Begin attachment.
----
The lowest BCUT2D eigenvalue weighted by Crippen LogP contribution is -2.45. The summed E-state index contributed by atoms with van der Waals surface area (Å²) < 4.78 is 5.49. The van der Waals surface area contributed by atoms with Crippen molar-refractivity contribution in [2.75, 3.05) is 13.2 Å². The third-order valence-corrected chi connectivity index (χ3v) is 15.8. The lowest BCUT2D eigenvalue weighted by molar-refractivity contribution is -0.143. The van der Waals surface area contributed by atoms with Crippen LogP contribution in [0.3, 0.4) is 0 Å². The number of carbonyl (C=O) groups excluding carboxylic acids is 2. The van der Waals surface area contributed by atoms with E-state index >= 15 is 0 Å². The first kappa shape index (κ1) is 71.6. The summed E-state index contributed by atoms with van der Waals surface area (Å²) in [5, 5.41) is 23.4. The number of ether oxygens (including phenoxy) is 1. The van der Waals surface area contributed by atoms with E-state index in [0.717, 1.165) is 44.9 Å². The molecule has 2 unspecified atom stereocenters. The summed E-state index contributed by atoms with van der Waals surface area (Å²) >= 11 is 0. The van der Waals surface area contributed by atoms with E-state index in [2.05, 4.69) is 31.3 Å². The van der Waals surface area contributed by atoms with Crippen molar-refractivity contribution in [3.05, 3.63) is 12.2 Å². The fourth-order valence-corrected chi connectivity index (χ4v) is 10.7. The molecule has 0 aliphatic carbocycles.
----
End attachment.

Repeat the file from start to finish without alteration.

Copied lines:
The lowest BCUT2D eigenvalue weighted by Crippen LogP contribution is -2.45. The summed E-state index contributed by atoms with van der Waals surface area (Å²) < 4.78 is 5.49. The van der Waals surface area contributed by atoms with Crippen molar-refractivity contribution in [2.75, 3.05) is 13.2 Å². The third-order valence-corrected chi connectivity index (χ3v) is 15.8. The lowest BCUT2D eigenvalue weighted by molar-refractivity contribution is -0.143. The van der Waals surface area contributed by atoms with Crippen LogP contribution in [0.3, 0.4) is 0 Å². The number of carbonyl (C=O) groups excluding carboxylic acids is 2. The van der Waals surface area contributed by atoms with E-state index >= 15 is 0 Å². The first kappa shape index (κ1) is 71.6. The summed E-state index contributed by atoms with van der Waals surface area (Å²) in [5, 5.41) is 23.4. The number of ether oxygens (including phenoxy) is 1. The van der Waals surface area contributed by atoms with E-state index in [0.717, 1.165) is 44.9 Å². The molecule has 2 unspecified atom stereocenters. The summed E-state index contributed by atoms with van der Waals surface area (Å²) >= 11 is 0. The van der Waals surface area contributed by atoms with E-state index in [2.05, 4.69) is 31.3 Å². The van der Waals surface area contributed by atoms with Crippen molar-refractivity contribution in [3.05, 3.63) is 12.2 Å². The fourth-order valence-corrected chi connectivity index (χ4v) is 10.7. The molecule has 0 aliphatic carbocycles.